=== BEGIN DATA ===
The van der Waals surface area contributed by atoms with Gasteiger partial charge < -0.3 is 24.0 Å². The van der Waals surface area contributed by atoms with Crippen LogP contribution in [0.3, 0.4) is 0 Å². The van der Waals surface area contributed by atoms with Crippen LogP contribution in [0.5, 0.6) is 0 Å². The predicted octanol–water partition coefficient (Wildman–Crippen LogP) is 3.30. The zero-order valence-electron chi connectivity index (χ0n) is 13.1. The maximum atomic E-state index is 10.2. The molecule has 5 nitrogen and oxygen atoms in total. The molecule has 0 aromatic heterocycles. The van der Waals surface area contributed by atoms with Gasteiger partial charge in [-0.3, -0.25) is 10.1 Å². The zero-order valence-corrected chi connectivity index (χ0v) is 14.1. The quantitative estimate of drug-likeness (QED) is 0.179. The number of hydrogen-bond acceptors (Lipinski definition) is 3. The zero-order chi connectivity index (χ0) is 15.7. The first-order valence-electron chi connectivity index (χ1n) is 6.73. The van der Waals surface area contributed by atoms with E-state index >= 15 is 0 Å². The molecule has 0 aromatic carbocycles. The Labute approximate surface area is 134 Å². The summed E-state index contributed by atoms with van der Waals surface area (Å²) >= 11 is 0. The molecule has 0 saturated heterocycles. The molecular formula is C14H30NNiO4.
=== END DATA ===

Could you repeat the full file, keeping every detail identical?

The van der Waals surface area contributed by atoms with Gasteiger partial charge < -0.3 is 24.0 Å². The van der Waals surface area contributed by atoms with Crippen LogP contribution in [0.3, 0.4) is 0 Å². The van der Waals surface area contributed by atoms with Crippen LogP contribution in [0.5, 0.6) is 0 Å². The predicted octanol–water partition coefficient (Wildman–Crippen LogP) is 3.30. The zero-order valence-electron chi connectivity index (χ0n) is 13.1. The maximum atomic E-state index is 10.2. The molecule has 5 nitrogen and oxygen atoms in total. The molecule has 0 aromatic heterocycles. The van der Waals surface area contributed by atoms with Gasteiger partial charge in [-0.3, -0.25) is 10.1 Å². The zero-order valence-corrected chi connectivity index (χ0v) is 14.1. The quantitative estimate of drug-likeness (QED) is 0.179. The number of hydrogen-bond acceptors (Lipinski definition) is 3. The zero-order chi connectivity index (χ0) is 15.7. The first-order valence-electron chi connectivity index (χ1n) is 6.73. The van der Waals surface area contributed by atoms with E-state index >= 15 is 0 Å². The molecule has 0 aromatic carbocycles. The Labute approximate surface area is 134 Å². The summed E-state index contributed by atoms with van der Waals surface area (Å²) >= 11 is 0. The molecule has 0 saturated heterocycles. The molecular formula is C14H30NNiO4.